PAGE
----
A key signup deadline for the federal farm bill is looming, and area Farm Service Agency officials urge landowners who haven’t signed up to act quickly. “Let us know if you haven’t done it yet. We want to work with you,” says Diane Beidler, executive director of Turner County (S.D.) FSA.
Both North Dakota’s Agriculture Commissioner and regional Environmental Protection Agency officials dispute a report from the EPA’s Office of Inspector General that says adequate pesticide inspections haven’t been conducted in the state for years.
Goehring: EPA report on lapses in pesticide inspection in North Dakota 'misleading' and 'disingenuous'
North Dakota’s Agriculture Commissioner said he feels “blindsided” by a U.S. Environmental Protection Agency announcement that the agency’s pesticide inspections need to resume in the state.RELATED CONTENT
North Dakota is the “land of climatic extreme,” which complicates his job, the state climatologist says. But the state, dry already, could become even drier this spring, Adnan Akyuz said. The lack of snow “will make a big impact (on potential moisture) this spring,” he said. Unless spring brings new precipitation, “drought conditions will be intensified.”
American potato growers have fought and won what one industry leader calls “a long, lonely battle” to restore the vegetable to the approved list for the government’s Women, Infants and Children program.
A no-reason-to-panic attitude was typical of people who talked with Agweek Wednesday on the first day of the 44th annual KMOT Ag Expo, one of the region’s largest and most popular farm shows. The three-day show, which ends Jan. 30, is at the State Fair Center on the North Dakota State Fairgrounds. An estimated 30,000 to 40,000 people will attend, as will more than 1,000 exhibitors.RELATED CONTENT
Andy Robinson, extension potato agronomist for North Dakota State University and the University of Minnesota, has been named Spudman 2015 Emerging Leader. He received the award, sponsored by Bayer CropScience, at the National Potato Council’s recent annual meeting in Orlando, Fla.RELATED CONTENT
A Canadian-based company is seeking U.S. investors for a proposed nitrogen fertilizer plant near Regina, Saskatchewan. It would supply farmers in both Canada and the U.S.
Dylan Pratt is batting 0 for 1. But the game is just getting started, and he has plenty of swings ahead of him.RELATED CONTENT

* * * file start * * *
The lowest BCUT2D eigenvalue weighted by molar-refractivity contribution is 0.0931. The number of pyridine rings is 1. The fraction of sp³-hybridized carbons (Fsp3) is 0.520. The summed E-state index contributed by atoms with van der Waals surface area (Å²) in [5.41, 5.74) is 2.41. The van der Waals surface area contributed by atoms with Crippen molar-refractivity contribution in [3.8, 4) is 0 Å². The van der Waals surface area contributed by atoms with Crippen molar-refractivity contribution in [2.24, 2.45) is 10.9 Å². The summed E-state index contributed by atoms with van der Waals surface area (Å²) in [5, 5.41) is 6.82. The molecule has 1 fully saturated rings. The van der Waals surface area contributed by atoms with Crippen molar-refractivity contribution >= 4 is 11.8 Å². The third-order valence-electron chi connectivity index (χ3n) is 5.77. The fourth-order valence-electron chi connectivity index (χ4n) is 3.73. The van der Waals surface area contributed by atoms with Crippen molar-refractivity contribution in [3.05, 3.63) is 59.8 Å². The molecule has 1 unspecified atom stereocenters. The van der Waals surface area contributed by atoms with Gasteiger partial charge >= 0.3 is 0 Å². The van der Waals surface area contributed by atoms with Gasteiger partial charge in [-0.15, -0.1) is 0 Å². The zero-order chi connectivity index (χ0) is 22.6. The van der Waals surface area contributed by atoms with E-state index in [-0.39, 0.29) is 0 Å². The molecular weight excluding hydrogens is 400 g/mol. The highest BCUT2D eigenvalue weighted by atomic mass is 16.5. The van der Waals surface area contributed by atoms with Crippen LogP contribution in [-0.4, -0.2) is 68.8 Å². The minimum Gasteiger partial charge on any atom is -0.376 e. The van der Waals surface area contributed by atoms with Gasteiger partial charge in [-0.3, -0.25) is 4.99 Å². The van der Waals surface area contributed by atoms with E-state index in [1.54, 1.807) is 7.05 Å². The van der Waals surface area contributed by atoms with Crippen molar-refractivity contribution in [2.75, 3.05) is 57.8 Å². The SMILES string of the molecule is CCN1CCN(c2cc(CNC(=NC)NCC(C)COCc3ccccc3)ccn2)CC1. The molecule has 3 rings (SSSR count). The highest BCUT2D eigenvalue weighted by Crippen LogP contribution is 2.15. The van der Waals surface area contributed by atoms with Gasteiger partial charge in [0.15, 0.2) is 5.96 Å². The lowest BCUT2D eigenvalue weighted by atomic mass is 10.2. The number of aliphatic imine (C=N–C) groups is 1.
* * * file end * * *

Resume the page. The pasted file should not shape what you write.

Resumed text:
Experts have the following recommendations for landlords and farmers involved in rental rate negotiations:RELATED CONTENT
Upper Midwest agriculture is big and diverse. No two years are ever quite the same.RELATED CONTENT
I talked once with a farmer who repeatedly mentioned the “individualized housing” in which animals live. He slipped once and used “cage,” but quickly corrected himself. OK, I told myself, it’s the old control-the-language, control-the-debate approach. But the animals live in cages, and that’s the term I’ll keep using.RELATED CONTENT
I talked once with a guy, an American, shortly after he returned from vacation in Mexico. He told of how he’d wanted to eat “authentic” Mexican food, not “tourist” food. So he walked past two restaurants filled with tourists eating fried chicken; no “tourist” food for him. Finally, he found a restaurant serving local residents and ate “authentic” food with them. “Well, what did you have?” I asked. He hesitated an instant (he’d clearly told the story before; his timing was perfect) and said, “Fried chicken.”RELATED CONTENT
Setting 'fair' farmland rental rates not an easy taskRELATED CONTENT
When I was a kid, my family hayed most of a low, damp meadow. Thickets of willows grew in spots too wet to hay.RELATED CONTENT
This past winter, I attended an area farm conference at which one of the speakers blasted the intelligence and common sense of environmentalists.RELATED CONTENT
OK, Agweek readers, I have a question for you. Which of the following best describes your view of agriculture? A) It’s a business that should be treated like any other business. B) It’s a way of life that should be protected at any cost. C) It’s both a business and a way of life.RELATED CONTENT
Planting, harvesting and marketing a crop isn’t easy. But it’s child’s play compared with writing a new farm bill.RELATED CONTENT
Through the years, I’ve dealt with a lot of successful agriculturalists — and a few who weren’t so successful.
Agriculture has changed in so many ways through the years, and harvest is no exception.